It's an exclusive, but rapidly growing, group. Nationwide in 2012, an average of 0.6 percent of journeys to work were done by bicycle—a percentage that has increased dramatically over the past two decades.
The League of American Bicyclists has released Where We Ride: Analysis of bicycling in American cities, which takes a deep dive into the bike commuting data captured in the 2012 American Community Survey by the Census Bureau.
The full 40-page report is chock-a-block with chart after chart that covers everything from cities with the most cyclists to bike commuting habits by age group and location.
Scrolling through the walls of a numbers, a few interesting findings jumped out:
As this recent New York Times article points out, the world will be a much happier, healthier place if these trends continue. Ride on!
- The number of bike commuters has markedly increased over the past 8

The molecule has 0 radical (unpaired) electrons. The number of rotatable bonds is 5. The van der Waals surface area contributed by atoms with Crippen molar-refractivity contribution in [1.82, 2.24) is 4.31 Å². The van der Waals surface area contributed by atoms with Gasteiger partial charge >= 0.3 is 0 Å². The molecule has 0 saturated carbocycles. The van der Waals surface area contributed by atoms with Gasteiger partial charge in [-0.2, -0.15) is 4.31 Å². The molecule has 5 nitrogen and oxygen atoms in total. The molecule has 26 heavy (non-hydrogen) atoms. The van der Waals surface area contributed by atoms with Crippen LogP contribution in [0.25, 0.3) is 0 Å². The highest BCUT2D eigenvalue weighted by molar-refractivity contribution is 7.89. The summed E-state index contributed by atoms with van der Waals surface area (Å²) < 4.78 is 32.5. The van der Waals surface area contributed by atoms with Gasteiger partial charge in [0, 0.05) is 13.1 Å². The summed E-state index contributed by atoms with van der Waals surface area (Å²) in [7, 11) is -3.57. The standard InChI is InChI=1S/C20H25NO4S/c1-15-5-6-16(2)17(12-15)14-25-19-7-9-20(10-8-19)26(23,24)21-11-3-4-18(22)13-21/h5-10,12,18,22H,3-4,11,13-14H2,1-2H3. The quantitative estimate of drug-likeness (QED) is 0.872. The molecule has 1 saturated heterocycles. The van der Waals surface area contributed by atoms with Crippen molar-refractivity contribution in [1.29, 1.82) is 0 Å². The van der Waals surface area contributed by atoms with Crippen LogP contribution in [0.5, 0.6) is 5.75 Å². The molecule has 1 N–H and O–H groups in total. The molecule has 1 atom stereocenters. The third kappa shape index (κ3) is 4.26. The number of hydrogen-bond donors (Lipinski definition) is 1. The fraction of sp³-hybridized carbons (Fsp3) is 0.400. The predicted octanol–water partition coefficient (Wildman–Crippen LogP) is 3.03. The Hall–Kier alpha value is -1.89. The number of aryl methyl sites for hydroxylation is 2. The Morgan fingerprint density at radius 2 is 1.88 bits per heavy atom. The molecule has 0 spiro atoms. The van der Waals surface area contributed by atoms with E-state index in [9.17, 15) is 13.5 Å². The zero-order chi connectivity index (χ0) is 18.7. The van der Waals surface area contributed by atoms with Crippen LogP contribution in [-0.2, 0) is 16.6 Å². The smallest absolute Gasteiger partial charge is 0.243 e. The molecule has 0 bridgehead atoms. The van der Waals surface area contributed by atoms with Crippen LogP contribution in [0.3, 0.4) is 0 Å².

years, including every state in the Northeast. From 2005-2012, the
number of bike commuters in Massachusetts increased 103.8%, Rhode Island
90.2%, Vermont 88.9%, New York 73.1%, Pennsylvania 84.1%, and Maine 56.2%.
- Top Northeast cities by percentage of bike commuters: Washington, D.C. (4.1%, #3 nationally); Philadelphia (2.3%, #11); Boston (2.0%, #13), Buffalo (1.6%, #14), Pittsburgh (1.4%, #19). Top two cities nationwide: Portland, OR (6.1%) and Minneapolis (4.5%)
- Northeast cities by estimated total number of bike
commuters: New York City (36,496, #1 nationally); Philadelphia (13,726,
#7); Washington, D.C. (13,493, #8); Boston (6,536, #15).
- Top cities by population size for percentage of bike commuters: Philadelphia, PA (2.3%); Portland, OR (6.1%); Madison, WI (6.2%); and Davis, CA (19.1%).
“Equipped” is an AMC Outdoors blog, written by Matt Heid.
Labels: Bicycles, Cycling